• ‘The only clue he can find is a newspaper headline saying that the city has been evacuated.’
      • ‘He could not say anything beyond what the letter said when I sought more information from him.’
      • ‘The last time I heard from you was years ago when I got a letter saying you were stopping publication.’
      • ‘One New Zealand guide book says that there is little at Hororata but a fine stone church.’
      • ‘Then I paid for my ticket a week and a half late, and I got a letter in the mail saying that I had to pay another fee for being late.’
      • ‘The book says nothing about relations between the government and Aborigines in New South Wales.’
      • ‘Even though the liner notes may say otherwise, very few of the songs feature him alone.’
    2. 1.2[with object]Enable a listener or reader to learn or understand something by conveying or revealing (information or ideas)
      ‘I don't want to say too much’
      figurative ‘the movie's title says it all’
      • ‘She says more in twenty-five words than many writers do in a thousand.’
      • ‘However, the film also says that it is possible to find hope, if we have the courage to find it.’
      • ‘There is something privileged about the author's understanding of what the text says.’
      • ‘The title says it all, because this is certainly a lot less dangerous.’
      • ‘This chapter will say more about it, though it won't go into great detail.’
      • ‘This is arguably the most persuasive riposte to the erroneous notion that Western cinema says it all.’
      • ‘Our politicians just use nicer words to say essentially the same things.’
    3. 1.3[with object](of a clock or watch) indicate (a specified time)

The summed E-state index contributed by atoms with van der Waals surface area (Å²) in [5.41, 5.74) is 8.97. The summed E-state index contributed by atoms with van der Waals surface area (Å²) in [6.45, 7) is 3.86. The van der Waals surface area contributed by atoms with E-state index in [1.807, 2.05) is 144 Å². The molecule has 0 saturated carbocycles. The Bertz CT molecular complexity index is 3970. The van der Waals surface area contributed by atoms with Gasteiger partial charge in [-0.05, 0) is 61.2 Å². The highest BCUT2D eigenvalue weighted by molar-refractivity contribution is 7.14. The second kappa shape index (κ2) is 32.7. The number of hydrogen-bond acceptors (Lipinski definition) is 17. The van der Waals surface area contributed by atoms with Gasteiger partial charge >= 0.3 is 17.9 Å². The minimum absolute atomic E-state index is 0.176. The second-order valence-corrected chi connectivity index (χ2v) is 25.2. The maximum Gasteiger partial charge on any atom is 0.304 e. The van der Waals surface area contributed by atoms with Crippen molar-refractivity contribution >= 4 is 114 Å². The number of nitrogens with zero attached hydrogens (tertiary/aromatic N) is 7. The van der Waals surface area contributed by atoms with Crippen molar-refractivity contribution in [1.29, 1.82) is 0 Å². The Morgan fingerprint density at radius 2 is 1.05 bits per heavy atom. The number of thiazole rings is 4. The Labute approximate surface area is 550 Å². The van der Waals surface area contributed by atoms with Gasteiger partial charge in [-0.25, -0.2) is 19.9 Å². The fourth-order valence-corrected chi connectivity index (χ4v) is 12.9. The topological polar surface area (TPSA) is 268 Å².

‘the clock says ten past two’
      • ‘She turns and looks at her alarm clock which says eight o'clock.’
      • ‘The sun was still behind a mountain, but his watch said seven minutes past official sunup.’
      • ‘My back was damp from the moss and my watch said four hours had passed.’
    4. 1.4Be asserted or reported (often used to avoid committing the speaker or writer to the truth of the assertion)
      [with infinitive] ‘they were said to be training freedom fighters’
      [with clause] ‘it is said that she lived to be over a hundred’
      • ‘It is your life as a whole which is said to be happy or not, and so discussions of happiness are discussions of the happy life.’
      • ‘Thus, do you think it can be said that their speech is not free at all?’
      • ‘The author of the report that was said to be prejudicial was called as a witness.’
      • ‘This sovereign power is attributed to hate speech when it is said to deprive us of rights and liberties.’
      • ‘Under domestication, it may be truly said that the whole organisation becomes in some degree plastic.’
      • ‘His failure, it is said, calls into question his motives in serving as a juror in the trial.’
      • ‘This winged beast with the body of a lion and the head of an eagle is said to watch over hidden treasures.’
      • ‘They also adduced what was said to be a report from the local Meteorological Station.’
      • ‘A few months ago it was said that putting milk into black tea voids any health benefits.’
      • ‘It is said that your life flashes before your eyes just before you die.’
      • ‘I do not think that the conduct of the Inspectors towards Mr Clegg taken as a whole can be said to be unfair.’
      • ‘Our constitution is said to enshrine the idea of Parliamentary Government.’
    5. 1.5[with object]Present a consideration in favor of or excusing (someone or something)
      ‘all I can say for him is that he's a better writer than some’
      • ‘Looking forward, he hopes the weather improves but says the prospects for milk prices don't look good.’
      • ‘Well, it says a lot for a man in his early twenties to be able to give a voice to that indescribable pain that every adolescent girl experiences.’
      • ‘Well, there is something to be said for watching a film on a 30 foot tall screen with surround sound.’
    6. 1.6[with object]Utter the whole of (a speech or other set of words, typically one learned in advance)
      ‘we say the Pledge of Allegiance each morning’
      • ‘The Friday sermon is said by a khatib, many of whom are trained in religious institutes.’
      • ‘Cameron had to say his speech in front of the class and he basically freaked out.’